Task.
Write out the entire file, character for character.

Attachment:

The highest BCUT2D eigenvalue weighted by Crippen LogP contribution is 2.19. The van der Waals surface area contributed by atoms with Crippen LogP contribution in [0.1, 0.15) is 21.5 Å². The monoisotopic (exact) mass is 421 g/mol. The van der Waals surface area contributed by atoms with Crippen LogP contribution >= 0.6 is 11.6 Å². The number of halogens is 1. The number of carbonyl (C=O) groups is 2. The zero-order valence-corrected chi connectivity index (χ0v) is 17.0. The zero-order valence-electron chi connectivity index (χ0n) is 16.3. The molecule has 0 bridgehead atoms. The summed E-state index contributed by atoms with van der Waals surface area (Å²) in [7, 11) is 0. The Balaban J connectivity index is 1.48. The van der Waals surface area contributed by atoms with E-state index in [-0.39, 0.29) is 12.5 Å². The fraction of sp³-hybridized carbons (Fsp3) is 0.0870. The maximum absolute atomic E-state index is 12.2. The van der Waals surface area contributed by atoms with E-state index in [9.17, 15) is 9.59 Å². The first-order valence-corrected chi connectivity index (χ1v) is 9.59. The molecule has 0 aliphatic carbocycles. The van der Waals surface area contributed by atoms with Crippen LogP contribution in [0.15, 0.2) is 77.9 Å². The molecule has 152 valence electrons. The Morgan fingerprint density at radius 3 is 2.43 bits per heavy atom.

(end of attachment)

The highest BCUT2D eigenvalue weighted by Crippen LogP contribution is 2.19. The van der Waals surface area contributed by atoms with Crippen LogP contribution in [0.1, 0.15) is 21.5 Å². The monoisotopic (exact) mass is 421 g/mol. The van der Waals surface area contributed by atoms with Crippen LogP contribution >= 0.6 is 11.6 Å². The number of halogens is 1. The number of carbonyl (C=O) groups is 2. The zero-order valence-corrected chi connectivity index (χ0v) is 17.0. The zero-order valence-electron chi connectivity index (χ0n) is 16.3. The molecule has 0 bridgehead atoms. The summed E-state index contributed by atoms with van der Waals surface area (Å²) in [7, 11) is 0. The Balaban J connectivity index is 1.48. The van der Waals surface area contributed by atoms with E-state index in [-0.39, 0.29) is 12.5 Å². The fraction of sp³-hybridized carbons (Fsp3) is 0.0870. The maximum absolute atomic E-state index is 12.2. The van der Waals surface area contributed by atoms with E-state index in [9.17, 15) is 9.59 Å². The first-order valence-corrected chi connectivity index (χ1v) is 9.59. The molecule has 0 aliphatic carbocycles. The van der Waals surface area contributed by atoms with Crippen LogP contribution in [0.15, 0.2) is 77.9 Å². The molecule has 152 valence electrons. The Morgan fingerprint density at radius 3 is 2.43 bits per heavy atom.